“Don’t feed the trolls”. We often hear this statement bandied around with reference to insidious online power plays that usually involve aggressive, repeated taunts by one or more parties to another. It’s a valid statement, in so much as we know that bullying behaviours usually require the repeated input on the receiving end to keep the fire ignited. But according to Jeremy Blackman, cyber safety specialist with the Alannah and Madeline Foundation, the idea of not feeding the trolls, may not be so clear cut.
Trolling by definition is different to bullying. In general terms, trolling is usually by an anonymous user or someone unknown , whilst cyberbullying is mostly toward someone known to them, with similar characteristics to offline or real life bullying.
So what are the reasons people troll?
In his presentation at the Alannah and Madeline Foundation NCAB14 conference next week, Jeremy will look at the power imbalances faced by people, whereby trolling becomes a way to shift that balance in their favour.
In terms of celebrity trolling, we see the mob mentality, spurred on by an original instigator but collectively, the masses blend to make up one trolling entity to shift that power imbalance, previously monopolised by the celebrity status.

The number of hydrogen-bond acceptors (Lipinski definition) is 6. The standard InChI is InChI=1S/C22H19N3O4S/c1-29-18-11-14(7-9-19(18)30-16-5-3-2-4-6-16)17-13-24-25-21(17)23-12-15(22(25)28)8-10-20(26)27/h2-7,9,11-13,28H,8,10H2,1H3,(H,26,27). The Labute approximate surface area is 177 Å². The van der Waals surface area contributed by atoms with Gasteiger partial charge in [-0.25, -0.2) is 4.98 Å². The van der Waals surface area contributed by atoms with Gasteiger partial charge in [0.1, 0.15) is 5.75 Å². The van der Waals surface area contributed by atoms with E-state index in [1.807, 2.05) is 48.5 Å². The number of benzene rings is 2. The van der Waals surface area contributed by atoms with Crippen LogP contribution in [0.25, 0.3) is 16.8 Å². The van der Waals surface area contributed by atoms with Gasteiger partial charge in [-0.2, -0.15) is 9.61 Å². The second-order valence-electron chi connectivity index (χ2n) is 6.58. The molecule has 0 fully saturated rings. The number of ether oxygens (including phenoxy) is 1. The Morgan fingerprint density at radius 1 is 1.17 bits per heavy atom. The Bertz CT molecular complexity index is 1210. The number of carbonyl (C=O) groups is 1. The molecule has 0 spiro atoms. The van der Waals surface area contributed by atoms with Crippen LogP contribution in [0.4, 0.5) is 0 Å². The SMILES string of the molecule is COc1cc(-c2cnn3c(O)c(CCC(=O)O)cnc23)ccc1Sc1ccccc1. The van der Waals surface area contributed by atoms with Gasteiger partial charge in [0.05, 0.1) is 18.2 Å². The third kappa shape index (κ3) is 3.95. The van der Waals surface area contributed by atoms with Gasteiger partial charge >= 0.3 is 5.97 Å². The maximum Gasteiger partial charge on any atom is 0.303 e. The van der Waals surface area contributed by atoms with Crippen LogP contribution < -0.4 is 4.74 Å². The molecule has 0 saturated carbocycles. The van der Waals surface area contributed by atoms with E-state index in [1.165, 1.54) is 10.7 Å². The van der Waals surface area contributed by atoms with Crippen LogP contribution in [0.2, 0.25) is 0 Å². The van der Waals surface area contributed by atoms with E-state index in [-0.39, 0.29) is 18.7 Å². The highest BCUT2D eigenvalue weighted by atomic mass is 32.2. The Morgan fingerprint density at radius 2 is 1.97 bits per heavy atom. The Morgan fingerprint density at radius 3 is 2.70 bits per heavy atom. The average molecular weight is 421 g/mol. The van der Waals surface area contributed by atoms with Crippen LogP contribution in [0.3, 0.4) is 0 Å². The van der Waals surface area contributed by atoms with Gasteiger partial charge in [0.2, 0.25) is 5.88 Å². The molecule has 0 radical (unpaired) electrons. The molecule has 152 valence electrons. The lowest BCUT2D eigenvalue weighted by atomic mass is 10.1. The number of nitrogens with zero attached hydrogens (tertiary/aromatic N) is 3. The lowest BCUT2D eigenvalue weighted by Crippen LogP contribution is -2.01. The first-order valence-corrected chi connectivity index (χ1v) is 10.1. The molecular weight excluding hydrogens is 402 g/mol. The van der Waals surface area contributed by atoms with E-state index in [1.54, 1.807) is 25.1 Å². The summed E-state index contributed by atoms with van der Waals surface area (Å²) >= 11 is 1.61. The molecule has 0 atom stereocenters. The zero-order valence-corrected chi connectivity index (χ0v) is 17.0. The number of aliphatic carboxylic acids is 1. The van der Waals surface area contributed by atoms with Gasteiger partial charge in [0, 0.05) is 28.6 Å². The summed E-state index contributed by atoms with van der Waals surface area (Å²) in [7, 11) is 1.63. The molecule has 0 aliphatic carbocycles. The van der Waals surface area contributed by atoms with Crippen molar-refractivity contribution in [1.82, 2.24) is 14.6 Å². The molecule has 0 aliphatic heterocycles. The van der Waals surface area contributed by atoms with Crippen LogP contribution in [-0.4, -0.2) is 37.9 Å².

Then there are those that are ostracised from the norms. Trying to push their beliefs that may be alienating or on the edges of society. With civil society not working for them, they turn to this global forum, where they can express their beliefs in whatever fashion they please.
The trolling that mystifies me the most however, involves those that gather at RIP sites and memorial pages of people passed, to unleash their vitriol. Once again it must be that something is not working for them, somewhere they are missing out on something that they feel the attention and adoration people display on these sites somehow opens them up to be attacked and abused.
When it comes to our kids and what they will face in their online interactions, we need to have some understanding of how trolls work in order to give them the skills to deal with these behaviours.
So, absolutely, we don’t need to be feeding the trolls, we don’t need to be engaging in arguments whereby no one comes out a winner.
For some people, their resilience is high, their ability to ignore, block and delete is sufficient to negate any real damage. For others however, some of whom are basing their self worth on the likes, followers and interactions from social networking sites, then the consequences can be far more devastating. Many may not even be feeding the trolls. They may not be engaging in arguments and back and forth banter, but may still be devastated by the experience.
As Jeremy pointed out to me, we would like to think that people would just ‘be nice’. But unfortunately, if we are to have any hope of helping people deal with these behaviours, we have to be realistic in knowing that statements such as these offer as much wishful thinking as asking for world peace and an end to hunger.
I look forward to hearing Jeremy delve a little deeper into the world of trolling. It is a discussion that needs attention if we are to continue to help our kids, and ourselves, avoid the dramas of online trolling.
There is still time to grab your ticket to the Alannah and Madeline Foundations National Centre Against Bullying conference to be held in Melbourne, August 6th and 7th, 2014.